No offense intended with any of this-- these are the kinds of hard questions we have to ask ourselves before making an investment like this.  I would personally be averse to a deal like this, but I wish you well.

mxer54

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Re: Orlando Vacation Rental
« Reply #13 on: January 14, 2015, 09:53:53 AM »
No offense taken at all...Like I said, I appreciate the input. 

There are many potential houses (2-3 br) around the parks that are 130-150k...Some require work and are a bit less, some do not and are around that cost.  I plan on spending 150k. You can have a nice house for that and decorate it in a disney theme. Check www.homeaway.com for examples. I never based anything off of 80, 70 at the most optimistic. 55 as my worst case.

To quote a Disney movie, I'm going to Let It Go.  ;)  I really, really think that basing your numbers off of the crazily-optimistic 80% occupancy is going to end up causing you some trouble.  Another couple more things that occurred to me after my last post:

* I don't see anything in Orlando for under $150K that could even remotely be considered "high end," where are you planning on finding a luxury property at this price?  If a Condo or HOA community, what is the HOA per month?

* What are your reno costs going to be to get a $150K property to a "high end, Disney themed" state?

No offense intended with any of this-- these are the kinds of hard questions we have to ask ourselves before making an investment like this.  I would personally be averse to a deal like this, but I wish you well.

waltworks

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Re: Orlando Vacation Rental
« Reply #14 on: January 14, 2015, 10:03:08 AM »
I would count on 5 or 6 hours of work, on average, per rental (that is, per each party that rents the place). That includes plenty of dealing with interested parties who don't rent in the end, cancellations, billing, cleaning, updating info online/advertising, fixing stuff that breaks, paying bills, etc. I think you'll be lucky to make minimum wage when all is said and done and I wouldn't touch something like this with a 10 foot pole (because I briefly managed a nightly rental, good lord, never again). No way in hell would I pay a chunk of capital for a stressful part-time job that pays $10k per year (which I also think is very optimistic).

But like Iamlindoro, I wish you the best of luck.

As Arebelspy is fond of saying, if you want bond-like returns, just buy bonds and spend your free time goofing off. If you want a JOB, analyze the "investment" as such - doing a job. In this case I think you'd be better off flipping burgers and putting your downpayment/closing costs/reno costs in VTSAX (or anything other than this house idea, really).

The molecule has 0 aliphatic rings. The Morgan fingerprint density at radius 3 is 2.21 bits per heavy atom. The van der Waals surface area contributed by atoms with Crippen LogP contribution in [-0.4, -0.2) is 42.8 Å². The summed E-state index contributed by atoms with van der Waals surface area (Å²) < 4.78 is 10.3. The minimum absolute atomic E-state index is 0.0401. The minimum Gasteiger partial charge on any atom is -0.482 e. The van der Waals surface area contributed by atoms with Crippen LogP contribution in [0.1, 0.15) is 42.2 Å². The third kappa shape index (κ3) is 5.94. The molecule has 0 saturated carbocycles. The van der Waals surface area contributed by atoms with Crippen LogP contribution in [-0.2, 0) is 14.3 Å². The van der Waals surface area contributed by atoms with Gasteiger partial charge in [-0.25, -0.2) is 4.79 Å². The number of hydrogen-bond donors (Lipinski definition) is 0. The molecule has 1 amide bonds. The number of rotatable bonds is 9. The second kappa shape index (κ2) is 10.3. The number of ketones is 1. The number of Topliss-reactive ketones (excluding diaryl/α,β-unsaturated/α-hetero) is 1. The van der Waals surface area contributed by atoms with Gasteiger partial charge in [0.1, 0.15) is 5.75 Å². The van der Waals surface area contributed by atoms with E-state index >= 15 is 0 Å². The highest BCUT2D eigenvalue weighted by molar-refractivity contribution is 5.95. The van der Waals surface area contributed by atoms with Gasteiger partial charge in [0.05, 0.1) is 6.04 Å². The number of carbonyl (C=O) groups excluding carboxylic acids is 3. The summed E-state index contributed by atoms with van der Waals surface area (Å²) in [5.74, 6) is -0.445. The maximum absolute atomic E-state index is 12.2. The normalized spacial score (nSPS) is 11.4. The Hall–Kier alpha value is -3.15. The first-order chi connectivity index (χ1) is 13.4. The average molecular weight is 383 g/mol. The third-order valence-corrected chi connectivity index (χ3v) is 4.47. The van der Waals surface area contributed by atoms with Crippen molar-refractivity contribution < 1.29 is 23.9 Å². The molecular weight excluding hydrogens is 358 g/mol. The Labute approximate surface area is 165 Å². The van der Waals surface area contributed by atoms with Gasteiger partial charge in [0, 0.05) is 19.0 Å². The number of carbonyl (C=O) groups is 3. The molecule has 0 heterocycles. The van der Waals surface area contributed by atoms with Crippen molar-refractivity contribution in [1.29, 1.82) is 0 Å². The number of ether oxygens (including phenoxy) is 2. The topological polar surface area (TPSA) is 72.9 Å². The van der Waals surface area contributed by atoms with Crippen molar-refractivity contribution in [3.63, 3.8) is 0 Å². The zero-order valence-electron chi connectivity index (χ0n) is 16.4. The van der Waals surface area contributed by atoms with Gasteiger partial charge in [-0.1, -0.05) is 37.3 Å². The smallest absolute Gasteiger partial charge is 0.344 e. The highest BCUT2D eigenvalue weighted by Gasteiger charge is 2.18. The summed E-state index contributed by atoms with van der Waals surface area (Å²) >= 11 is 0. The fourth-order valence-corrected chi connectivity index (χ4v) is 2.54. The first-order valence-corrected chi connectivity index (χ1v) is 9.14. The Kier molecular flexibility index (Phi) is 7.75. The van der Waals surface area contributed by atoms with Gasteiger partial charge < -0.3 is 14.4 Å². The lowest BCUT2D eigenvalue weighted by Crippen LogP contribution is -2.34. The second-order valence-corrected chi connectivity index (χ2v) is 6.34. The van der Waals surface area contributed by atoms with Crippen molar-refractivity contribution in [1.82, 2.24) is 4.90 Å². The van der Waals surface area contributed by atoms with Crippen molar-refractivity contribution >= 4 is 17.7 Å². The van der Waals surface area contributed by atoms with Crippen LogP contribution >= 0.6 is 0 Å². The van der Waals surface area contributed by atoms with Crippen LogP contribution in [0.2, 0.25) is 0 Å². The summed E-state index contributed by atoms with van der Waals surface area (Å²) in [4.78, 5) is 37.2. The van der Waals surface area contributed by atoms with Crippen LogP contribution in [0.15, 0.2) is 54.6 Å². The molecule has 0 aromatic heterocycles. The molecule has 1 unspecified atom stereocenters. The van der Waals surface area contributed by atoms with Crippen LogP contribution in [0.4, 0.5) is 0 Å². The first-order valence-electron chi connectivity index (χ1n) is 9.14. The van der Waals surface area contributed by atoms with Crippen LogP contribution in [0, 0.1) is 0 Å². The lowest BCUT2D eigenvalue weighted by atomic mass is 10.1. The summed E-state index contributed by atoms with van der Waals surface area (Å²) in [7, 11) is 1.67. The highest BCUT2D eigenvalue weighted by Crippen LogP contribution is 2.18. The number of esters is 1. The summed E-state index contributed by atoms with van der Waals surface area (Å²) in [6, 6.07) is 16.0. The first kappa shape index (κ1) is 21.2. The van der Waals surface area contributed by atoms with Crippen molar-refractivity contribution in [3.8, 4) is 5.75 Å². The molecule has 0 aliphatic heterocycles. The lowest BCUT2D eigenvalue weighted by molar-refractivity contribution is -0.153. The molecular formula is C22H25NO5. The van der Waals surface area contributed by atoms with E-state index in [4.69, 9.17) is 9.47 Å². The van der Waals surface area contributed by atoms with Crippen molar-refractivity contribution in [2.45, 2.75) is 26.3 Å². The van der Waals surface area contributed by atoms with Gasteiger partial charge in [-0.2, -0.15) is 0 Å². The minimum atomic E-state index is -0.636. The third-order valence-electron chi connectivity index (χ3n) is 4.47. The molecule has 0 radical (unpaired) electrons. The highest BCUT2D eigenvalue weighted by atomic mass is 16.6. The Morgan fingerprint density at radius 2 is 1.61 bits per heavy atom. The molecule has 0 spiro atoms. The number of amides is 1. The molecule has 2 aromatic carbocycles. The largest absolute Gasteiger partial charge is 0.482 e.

-W

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Re: Orlando Vacation Rental
« Reply #15 on: January 14, 2015, 07:27:09 PM »
I have relatives who live near Spring Hill and own retal properties. The vacationers that tend to go there are usually the snowbird types...mostly to escape the harsh winters up north, not to go to Disney. This type of renter will give you 3-6 months of occupancy per unit, during winter months. Have you thought of buying condos and focusing on this type of renter?  Deals around Spring Hill type areas are pretty good right now - $25k for one bedrooms, or $40k for two bedrooms in non deed restricted communities (i just got back from vacation there myself). It might be easier to deal with longer term renters, who come back every year, rather than week by week.

-4 condos at $25k each ($100,000)
-rent each one for $1500 month/4 months to snowbirds ($20k per year if you get the, all rented)

just a thought. 

ltt

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Re: Orlando Vacation Rental
« Reply #16 on: January 14, 2015, 08:19:10 PM »
My feeling, after recently returning from Disney World, is that there is no way that after a long day (and I mean long day at the parks) that I would want to drive 1-1/2 hours back to a vacation property.  And then turn around, get up early in the morning and do it all over again.  That's 3 hours a day of driving.  If you want to have a Disney theme, and I do believe those types of rental are pretty popular for couples with children, is there any possible way to buy a vacation rental that is closer to the parks?  Say within 30 minutes.  We stayed on property.  The longest we waited for a bus was about 20-25 minutes, but then it was a very short ride to our hotel.  I think if you get a really good location that is closer to Disney World (and it's my understanding that Universal/Harry Potter) is very popular also.  Maybe you could find a location close to Universal, too, at some point in time??  I say go for a closer location and you would probably have a better chance for success.   

UnleashHell

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Re: Orlando Vacation Rental
« Reply #17 on: January 15, 2015, 10:02:45 AM »
Spring hill is not a place I’d pick for a vacation rental if I wanted to go to any of the theme parks. It’s a 2 hour drive to Orlando. Imagine that with a couple of kids. And then back after a 12 hour day at the parks…  4 hour drive – on a good day. Forget it.

Beach holidays!!  Wait – there aren’t any around there – not to speak of. And its an hour down to clear water.

So – what is the realistic target audience?  Snowbirds – rent them November to april and forget it for the rest of the year. You may get some odd rentals in the summer but that would just be a bonus.

totoro

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Re: Orlando Vacation Rental
« Reply #18 on: January 15, 2015, 10:14:08 AM »
We own eight rental units.  Of these, three are now vacation rentals/Airbnb.

For those who are telling you it is a full-time job - they are wrong.  Plain wrong.

I hire clearers and repair people as needed.  The biggest pain in the butt is finding reliable cleaners, which I now have.  I don't use a property manager at all.

My places are all fixed, repaired and furnished to a high standard before I ever start renting.  This took significant time and money. Be hard to get good reviews if you did not do this.  It is part of running a vacation rental.  As is stocking for turnover (make sure you have a separate locked area for cleaners with everything they need).